the flue gases pass from said tube 2 tothe device 4 fitting 5 throughwhich for discharge through an outlet 8. A mercury switch I of conventional and known construction is attached to a rocking pivot.8 supported in an upward extension 9 of the fitting 5. A vane Ill attached to the pivot I extends partially across the inside of the fitting i. In its idle or unoperated position the vane i0 is approximately vertical and substantially closes the passage through the fitting 5. When the device [is operating, a suction is createdthereto through the fitting Iv and tube 2. This suction or flow ofair or flue gases swings the vane III toward the machine 4, thereby rocking the pivot 8 and moving the mercury switch 1 to close the circuit through the circuit wires ll. As shown inFig. l, the circuit is open; and, a y when the switch 1 is moved by flow of "air or flue gases caused by the machine ,the circuit through the wires H is closed, and the magnetic valve i2 in the fuel supply pipe [3 is opened.
This is because. the magnet I 4 for the valve I 2 is connected with the circuit II and is energized I to open said valve when the switch I is moved amount of air entering into the mixture of air 1 combustion mixture tube in cooperation with the cross-sectional area 1 of the tube. The sharply curved portion 3 or the tube does not 1 extend beyond the outer surface or the wall and'does'not obstruct ignited mixture into the tube. In this form of the invention,
I lar passage arranged to extending inwardly from said wallstoward the ate passage arranged and also to regulate the velocity of the and flue gases through the and gas,
straight extension of the the free induction or the the ignited mixture is given a high velocity into and through the tube, and a high turbulence and completion of mixture and compassing to the point of cross-sectional fuel gas conducted to the It is'now clear that the invention attains all of 7; its intended'objects and purposes eiliciently and 1 satisfactorily,- and can be varied without departure therefrom in other particulars than those specifically mentioned.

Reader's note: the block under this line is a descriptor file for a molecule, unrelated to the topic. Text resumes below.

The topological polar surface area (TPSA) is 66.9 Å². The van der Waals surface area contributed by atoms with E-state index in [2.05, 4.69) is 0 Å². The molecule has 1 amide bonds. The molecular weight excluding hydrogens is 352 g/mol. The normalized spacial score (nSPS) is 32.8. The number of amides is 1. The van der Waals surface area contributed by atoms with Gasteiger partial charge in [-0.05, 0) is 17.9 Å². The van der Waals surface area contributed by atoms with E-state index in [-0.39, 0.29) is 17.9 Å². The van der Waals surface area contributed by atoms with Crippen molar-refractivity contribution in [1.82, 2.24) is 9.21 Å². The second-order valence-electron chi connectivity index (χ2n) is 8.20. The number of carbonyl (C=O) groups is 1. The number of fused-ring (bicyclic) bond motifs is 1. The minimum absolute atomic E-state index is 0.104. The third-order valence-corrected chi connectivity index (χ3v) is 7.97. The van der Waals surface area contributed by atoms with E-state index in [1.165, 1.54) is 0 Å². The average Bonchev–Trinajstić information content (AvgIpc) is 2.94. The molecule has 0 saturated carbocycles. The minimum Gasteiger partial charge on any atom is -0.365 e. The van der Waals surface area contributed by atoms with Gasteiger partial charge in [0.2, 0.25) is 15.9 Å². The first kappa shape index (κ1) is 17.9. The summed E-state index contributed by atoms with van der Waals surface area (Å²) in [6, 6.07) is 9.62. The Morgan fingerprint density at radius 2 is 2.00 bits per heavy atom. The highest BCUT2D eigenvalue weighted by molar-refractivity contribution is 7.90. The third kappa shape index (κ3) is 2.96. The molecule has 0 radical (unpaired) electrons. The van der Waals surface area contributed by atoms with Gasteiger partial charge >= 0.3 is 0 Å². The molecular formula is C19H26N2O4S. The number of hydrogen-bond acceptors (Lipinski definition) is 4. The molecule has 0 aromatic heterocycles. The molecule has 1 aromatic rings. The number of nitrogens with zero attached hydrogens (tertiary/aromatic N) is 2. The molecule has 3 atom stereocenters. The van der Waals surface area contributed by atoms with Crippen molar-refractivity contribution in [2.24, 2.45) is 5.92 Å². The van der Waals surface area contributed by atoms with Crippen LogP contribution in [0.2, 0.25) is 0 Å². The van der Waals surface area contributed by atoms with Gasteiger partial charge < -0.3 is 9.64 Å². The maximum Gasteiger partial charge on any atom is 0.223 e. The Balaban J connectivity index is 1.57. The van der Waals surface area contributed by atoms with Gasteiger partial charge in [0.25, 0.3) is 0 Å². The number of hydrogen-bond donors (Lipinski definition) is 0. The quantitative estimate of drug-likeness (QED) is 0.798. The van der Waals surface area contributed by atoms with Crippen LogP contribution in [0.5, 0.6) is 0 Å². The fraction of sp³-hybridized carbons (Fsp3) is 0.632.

1. "A burner comprising walls forming an annureceive gas, wall portions axis of said annular passage and'providing a port.
of relatively small cross-sectional area for the dischargeof gas from. said passage, one of said wall portions havingan opening therethrough for the admission of air and the'other of said Well portions having a smaller opening. therethrough for the passage of saidair and gas from said burner, and a tube .having' hermetic connection with said last named wall portion around said opening therethrough for receiving said air and gas from said burner. I
2. A burner comprising walls forming an annu lar passage arrangedto receive gas, wall portions extending inwardly from said walls toward the axis of said annular passage and providing a port f of relatively small cross-sectional area for the discharge of gas from said passage, one of said wallportions having an opening therethroughior the admission of air and theother of said wall I portions having a smaller opening therethrough from said burner, a straight tube portion having hermetic for the passage of said air and gas connection with said last named wall portion around said opening for receiving said air and;